Poseurs and Pretty Vacants at the Met Ball

Back in high school, I would listen to “I Am a Poseur,” the X-Ray Spex song, with absolute fascination. Here was the frontwoman of one of the crucial bands of the punk era saying that this is all a facade. The irony is that it wasn’t. Poly Styrene was the real deal, someone who started a band just because she thought she could.  She was a feminist icon for the weird teenagers of my generation, kids who came up in the age of Riot Grrrl.

This song was running through my head when I looked through the photos from the Met Ball that’s celebrating punk or something like that. Those images from last night championed the facade. That’s it.

I don’t make any claims of being punk rock. In fact, I once wrote an essay for Razorcake explaining why I’m not a punk. Essentially, I have a lot of connections to that world, but was never an active participant in it. Despite that, punk has been a huge personal influence. It’s influenced the feminist ideologies that I still hold dear. It had a huge impact on my career choices. My first clips came from the pages of zines like Flipside, Razorcake and Punk Planet and that comic I write now is an absolute DIY effort. Punk is so much more than Sarah Jessica Parker’s mohawk hat. It is Vivienne Westwood’s Bradley Manning badge, but maybe some people didn’t get that.

But, here’s the weird thing about the photos from last night’s Met Ball. It’s not about punk. Everyone with a grasp of that movement will tell you this. It is, however, more relevant to 2013 than actual punk is. That’s what is really pathetic about this whole thing.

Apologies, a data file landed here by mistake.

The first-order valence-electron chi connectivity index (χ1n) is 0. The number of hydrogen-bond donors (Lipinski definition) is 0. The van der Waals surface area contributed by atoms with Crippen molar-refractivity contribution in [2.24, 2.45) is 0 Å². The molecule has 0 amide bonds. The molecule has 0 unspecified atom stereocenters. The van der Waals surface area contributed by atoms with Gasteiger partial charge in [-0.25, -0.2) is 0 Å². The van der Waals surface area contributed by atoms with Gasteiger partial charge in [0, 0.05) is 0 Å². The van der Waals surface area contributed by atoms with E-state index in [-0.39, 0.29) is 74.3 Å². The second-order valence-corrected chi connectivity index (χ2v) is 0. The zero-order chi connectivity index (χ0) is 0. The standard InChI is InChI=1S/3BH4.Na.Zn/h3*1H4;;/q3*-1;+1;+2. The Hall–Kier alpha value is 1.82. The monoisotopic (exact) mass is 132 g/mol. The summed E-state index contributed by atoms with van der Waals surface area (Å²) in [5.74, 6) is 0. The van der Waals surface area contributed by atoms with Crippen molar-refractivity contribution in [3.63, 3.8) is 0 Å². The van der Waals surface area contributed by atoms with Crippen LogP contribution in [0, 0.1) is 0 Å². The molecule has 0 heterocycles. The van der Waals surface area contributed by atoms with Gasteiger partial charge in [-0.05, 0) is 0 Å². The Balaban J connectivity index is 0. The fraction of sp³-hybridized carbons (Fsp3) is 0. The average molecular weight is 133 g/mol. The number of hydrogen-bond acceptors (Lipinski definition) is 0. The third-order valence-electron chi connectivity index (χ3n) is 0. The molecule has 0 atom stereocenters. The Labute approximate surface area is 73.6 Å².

We live in an age of reblogged Tumblr photos stripped of any context, of Instagrammed selfies that garner no comments other than “Oh, you’re so cute,” because they tell no story. You can call yourself goth because you wear all black. No one cares if you own a Bauhaus record or not. You can poise yourself as Mr./Ms. Rave even if you have no idea where the next underground party is.  And you can apply a few safety pins to your dress and be punk even if you can’t identify a single political event referenced in a Clash song. Scenes don’t exist just as fashion. Youth culture doesn’t exist just as fashion. Every major movement– punk included— has been part music, part fashion, part art, part literature, part politics. Take away one aspect and you have nothing. That doesn’t matter anymore, though, because every smart-ass retort that peppered songs by X-Ray Spex, The Sex Pistols, et. al. has apparently been taken literally. Poseurs and pretty vacants, that’s about all the Met Ball got right.

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